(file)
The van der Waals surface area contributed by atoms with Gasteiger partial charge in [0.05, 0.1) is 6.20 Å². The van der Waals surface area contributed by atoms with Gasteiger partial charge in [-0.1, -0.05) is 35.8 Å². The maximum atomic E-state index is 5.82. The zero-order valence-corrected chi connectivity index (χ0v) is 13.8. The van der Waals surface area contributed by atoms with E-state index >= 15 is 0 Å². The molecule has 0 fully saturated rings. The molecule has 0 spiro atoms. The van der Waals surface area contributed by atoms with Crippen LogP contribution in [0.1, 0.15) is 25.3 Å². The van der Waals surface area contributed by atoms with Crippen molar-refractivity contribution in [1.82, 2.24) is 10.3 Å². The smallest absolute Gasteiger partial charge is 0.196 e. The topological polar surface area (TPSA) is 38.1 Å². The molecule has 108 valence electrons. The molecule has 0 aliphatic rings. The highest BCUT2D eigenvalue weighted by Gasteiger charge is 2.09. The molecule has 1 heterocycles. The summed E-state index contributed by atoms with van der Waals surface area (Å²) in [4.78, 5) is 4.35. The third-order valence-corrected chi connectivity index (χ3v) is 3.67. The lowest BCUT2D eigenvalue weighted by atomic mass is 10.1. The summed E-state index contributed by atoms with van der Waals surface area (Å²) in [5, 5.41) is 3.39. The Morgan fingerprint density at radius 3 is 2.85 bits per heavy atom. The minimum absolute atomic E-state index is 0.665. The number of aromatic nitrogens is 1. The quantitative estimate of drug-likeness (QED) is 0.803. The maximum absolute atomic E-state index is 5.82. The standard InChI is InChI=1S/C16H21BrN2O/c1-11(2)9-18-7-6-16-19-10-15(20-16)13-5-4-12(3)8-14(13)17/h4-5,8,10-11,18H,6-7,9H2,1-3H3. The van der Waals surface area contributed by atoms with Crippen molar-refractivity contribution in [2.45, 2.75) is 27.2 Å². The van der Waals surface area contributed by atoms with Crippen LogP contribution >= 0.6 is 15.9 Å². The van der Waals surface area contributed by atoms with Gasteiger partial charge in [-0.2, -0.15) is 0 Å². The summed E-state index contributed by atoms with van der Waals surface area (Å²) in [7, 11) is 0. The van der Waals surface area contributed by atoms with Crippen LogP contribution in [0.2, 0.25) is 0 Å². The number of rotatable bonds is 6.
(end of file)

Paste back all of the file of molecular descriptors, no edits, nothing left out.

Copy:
The van der Waals surface area contributed by atoms with Gasteiger partial charge in [0.05, 0.1) is 6.20 Å². The van der Waals surface area contributed by atoms with Gasteiger partial charge in [-0.1, -0.05) is 35.8 Å². The maximum atomic E-state index is 5.82. The zero-order valence-corrected chi connectivity index (χ0v) is 13.8. The van der Waals surface area contributed by atoms with E-state index >= 15 is 0 Å². The molecule has 0 fully saturated rings. The molecule has 0 spiro atoms. The van der Waals surface area contributed by atoms with Crippen LogP contribution in [0.1, 0.15) is 25.3 Å². The van der Waals surface area contributed by atoms with Crippen molar-refractivity contribution in [1.82, 2.24) is 10.3 Å². The smallest absolute Gasteiger partial charge is 0.196 e. The topological polar surface area (TPSA) is 38.1 Å². The molecule has 108 valence electrons. The molecule has 0 aliphatic rings. The highest BCUT2D eigenvalue weighted by Gasteiger charge is 2.09. The molecule has 1 heterocycles. The summed E-state index contributed by atoms with van der Waals surface area (Å²) in [4.78, 5) is 4.35. The third-order valence-corrected chi connectivity index (χ3v) is 3.67. The lowest BCUT2D eigenvalue weighted by atomic mass is 10.1. The summed E-state index contributed by atoms with van der Waals surface area (Å²) in [5, 5.41) is 3.39. The Morgan fingerprint density at radius 3 is 2.85 bits per heavy atom. The minimum absolute atomic E-state index is 0.665. The number of aromatic nitrogens is 1. The quantitative estimate of drug-likeness (QED) is 0.803. The maximum absolute atomic E-state index is 5.82. The standard InChI is InChI=1S/C16H21BrN2O/c1-11(2)9-18-7-6-16-19-10-15(20-16)13-5-4-12(3)8-14(13)17/h4-5,8,10-11,18H,6-7,9H2,1-3H3. The van der Waals surface area contributed by atoms with Crippen molar-refractivity contribution in [2.45, 2.75) is 27.2 Å². The van der Waals surface area contributed by atoms with Crippen LogP contribution >= 0.6 is 15.9 Å². The van der Waals surface area contributed by atoms with Gasteiger partial charge in [-0.2, -0.15) is 0 Å². The summed E-state index contributed by atoms with van der Waals surface area (Å²) in [7, 11) is 0. The van der Waals surface area contributed by atoms with Crippen LogP contribution in [0.2, 0.25) is 0 Å². The number of rotatable bonds is 6.